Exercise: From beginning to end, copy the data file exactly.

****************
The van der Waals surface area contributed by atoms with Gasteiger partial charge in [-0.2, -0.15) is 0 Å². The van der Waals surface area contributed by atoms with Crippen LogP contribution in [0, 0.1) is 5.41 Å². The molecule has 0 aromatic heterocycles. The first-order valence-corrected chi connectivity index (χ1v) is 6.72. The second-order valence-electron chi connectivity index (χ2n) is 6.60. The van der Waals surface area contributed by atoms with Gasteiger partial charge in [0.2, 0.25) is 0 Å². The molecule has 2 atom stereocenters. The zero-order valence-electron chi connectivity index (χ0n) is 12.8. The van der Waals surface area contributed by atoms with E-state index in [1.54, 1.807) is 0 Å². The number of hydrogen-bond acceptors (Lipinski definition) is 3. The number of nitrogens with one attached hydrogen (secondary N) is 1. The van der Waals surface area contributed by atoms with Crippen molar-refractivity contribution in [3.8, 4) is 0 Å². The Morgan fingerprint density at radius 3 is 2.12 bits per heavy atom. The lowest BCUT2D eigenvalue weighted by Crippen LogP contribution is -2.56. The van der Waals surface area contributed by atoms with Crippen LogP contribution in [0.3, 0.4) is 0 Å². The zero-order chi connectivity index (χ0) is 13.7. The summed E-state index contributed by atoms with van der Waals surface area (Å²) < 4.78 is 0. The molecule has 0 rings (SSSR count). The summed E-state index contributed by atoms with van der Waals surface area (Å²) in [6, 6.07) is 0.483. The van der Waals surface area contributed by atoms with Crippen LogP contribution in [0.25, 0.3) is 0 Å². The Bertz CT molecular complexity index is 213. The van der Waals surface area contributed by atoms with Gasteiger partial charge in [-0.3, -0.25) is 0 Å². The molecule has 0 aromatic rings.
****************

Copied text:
The van der Waals surface area contributed by atoms with Gasteiger partial charge in [-0.2, -0.15) is 0 Å². The van der Waals surface area contributed by atoms with Crippen LogP contribution in [0, 0.1) is 5.41 Å². The molecule has 0 aromatic heterocycles. The first-order valence-corrected chi connectivity index (χ1v) is 6.72. The second-order valence-electron chi connectivity index (χ2n) is 6.60. The van der Waals surface area contributed by atoms with Gasteiger partial charge in [0.2, 0.25) is 0 Å². The molecule has 2 atom stereocenters. The zero-order valence-electron chi connectivity index (χ0n) is 12.8. The van der Waals surface area contributed by atoms with E-state index in [1.54, 1.807) is 0 Å². The number of hydrogen-bond acceptors (Lipinski definition) is 3. The number of nitrogens with one attached hydrogen (secondary N) is 1. The van der Waals surface area contributed by atoms with Crippen molar-refractivity contribution in [3.8, 4) is 0 Å². The Morgan fingerprint density at radius 3 is 2.12 bits per heavy atom. The lowest BCUT2D eigenvalue weighted by Crippen LogP contribution is -2.56. The van der Waals surface area contributed by atoms with Crippen LogP contribution in [0.3, 0.4) is 0 Å². The zero-order chi connectivity index (χ0) is 13.7. The summed E-state index contributed by atoms with van der Waals surface area (Å²) < 4.78 is 0. The molecule has 0 rings (SSSR count). The summed E-state index contributed by atoms with van der Waals surface area (Å²) in [6, 6.07) is 0.483. The van der Waals surface area contributed by atoms with Crippen LogP contribution in [0.25, 0.3) is 0 Å². The Bertz CT molecular complexity index is 213. The van der Waals surface area contributed by atoms with Gasteiger partial charge in [-0.3, -0.25) is 0 Å². The molecule has 0 aromatic rings.